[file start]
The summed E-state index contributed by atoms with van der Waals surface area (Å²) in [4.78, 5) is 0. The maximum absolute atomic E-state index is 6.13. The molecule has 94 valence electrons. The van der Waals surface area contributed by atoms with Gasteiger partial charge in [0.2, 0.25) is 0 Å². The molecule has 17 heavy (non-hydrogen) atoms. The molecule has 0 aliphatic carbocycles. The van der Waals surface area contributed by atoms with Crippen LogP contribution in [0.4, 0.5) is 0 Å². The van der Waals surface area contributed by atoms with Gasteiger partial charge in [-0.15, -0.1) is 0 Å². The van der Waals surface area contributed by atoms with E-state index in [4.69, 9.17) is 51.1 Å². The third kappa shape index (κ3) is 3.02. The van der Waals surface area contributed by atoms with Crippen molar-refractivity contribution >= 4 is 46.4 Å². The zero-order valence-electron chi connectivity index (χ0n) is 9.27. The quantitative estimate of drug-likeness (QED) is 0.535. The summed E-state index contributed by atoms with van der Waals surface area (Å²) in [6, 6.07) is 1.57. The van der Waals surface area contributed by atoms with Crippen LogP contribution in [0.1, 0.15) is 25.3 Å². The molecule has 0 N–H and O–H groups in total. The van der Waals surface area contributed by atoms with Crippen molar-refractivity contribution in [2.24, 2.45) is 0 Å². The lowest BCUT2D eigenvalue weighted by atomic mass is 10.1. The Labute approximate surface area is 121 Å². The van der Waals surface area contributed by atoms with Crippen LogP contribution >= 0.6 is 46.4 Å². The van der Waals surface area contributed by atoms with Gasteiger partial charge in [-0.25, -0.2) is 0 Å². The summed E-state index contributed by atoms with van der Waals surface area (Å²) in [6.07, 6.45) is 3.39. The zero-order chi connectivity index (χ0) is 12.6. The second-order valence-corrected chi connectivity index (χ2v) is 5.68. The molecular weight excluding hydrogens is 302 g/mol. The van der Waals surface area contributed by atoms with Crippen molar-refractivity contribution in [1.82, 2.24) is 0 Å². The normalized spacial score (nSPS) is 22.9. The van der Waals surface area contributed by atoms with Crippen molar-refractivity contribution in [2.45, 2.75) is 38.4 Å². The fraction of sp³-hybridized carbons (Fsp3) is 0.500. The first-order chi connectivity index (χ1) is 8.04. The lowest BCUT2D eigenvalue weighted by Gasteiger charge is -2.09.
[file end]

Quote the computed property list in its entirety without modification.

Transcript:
The summed E-state index contributed by atoms with van der Waals surface area (Å²) in [4.78, 5) is 0. The maximum absolute atomic E-state index is 6.13. The molecule has 94 valence electrons. The van der Waals surface area contributed by atoms with Gasteiger partial charge in [0.2, 0.25) is 0 Å². The molecule has 17 heavy (non-hydrogen) atoms. The molecule has 0 aliphatic carbocycles. The van der Waals surface area contributed by atoms with Crippen LogP contribution in [0.4, 0.5) is 0 Å². The van der Waals surface area contributed by atoms with Gasteiger partial charge in [-0.15, -0.1) is 0 Å². The van der Waals surface area contributed by atoms with E-state index in [4.69, 9.17) is 51.1 Å². The third kappa shape index (κ3) is 3.02. The van der Waals surface area contributed by atoms with Crippen molar-refractivity contribution >= 4 is 46.4 Å². The zero-order valence-electron chi connectivity index (χ0n) is 9.27. The quantitative estimate of drug-likeness (QED) is 0.535. The summed E-state index contributed by atoms with van der Waals surface area (Å²) in [6, 6.07) is 1.57. The van der Waals surface area contributed by atoms with Crippen LogP contribution in [0.1, 0.15) is 25.3 Å². The molecule has 0 N–H and O–H groups in total. The van der Waals surface area contributed by atoms with Crippen molar-refractivity contribution in [2.24, 2.45) is 0 Å². The lowest BCUT2D eigenvalue weighted by atomic mass is 10.1. The Labute approximate surface area is 121 Å². The van der Waals surface area contributed by atoms with Crippen LogP contribution >= 0.6 is 46.4 Å². The van der Waals surface area contributed by atoms with Gasteiger partial charge in [-0.25, -0.2) is 0 Å². The summed E-state index contributed by atoms with van der Waals surface area (Å²) in [6.07, 6.45) is 3.39. The zero-order chi connectivity index (χ0) is 12.6. The second-order valence-corrected chi connectivity index (χ2v) is 5.68. The molecular weight excluding hydrogens is 302 g/mol. The van der Waals surface area contributed by atoms with Crippen molar-refractivity contribution in [1.82, 2.24) is 0 Å². The normalized spacial score (nSPS) is 22.9. The van der Waals surface area contributed by atoms with Crippen molar-refractivity contribution in [2.45, 2.75) is 38.4 Å². The fraction of sp³-hybridized carbons (Fsp3) is 0.500. The first-order chi connectivity index (χ1) is 8.04. The lowest BCUT2D eigenvalue weighted by Gasteiger charge is -2.09.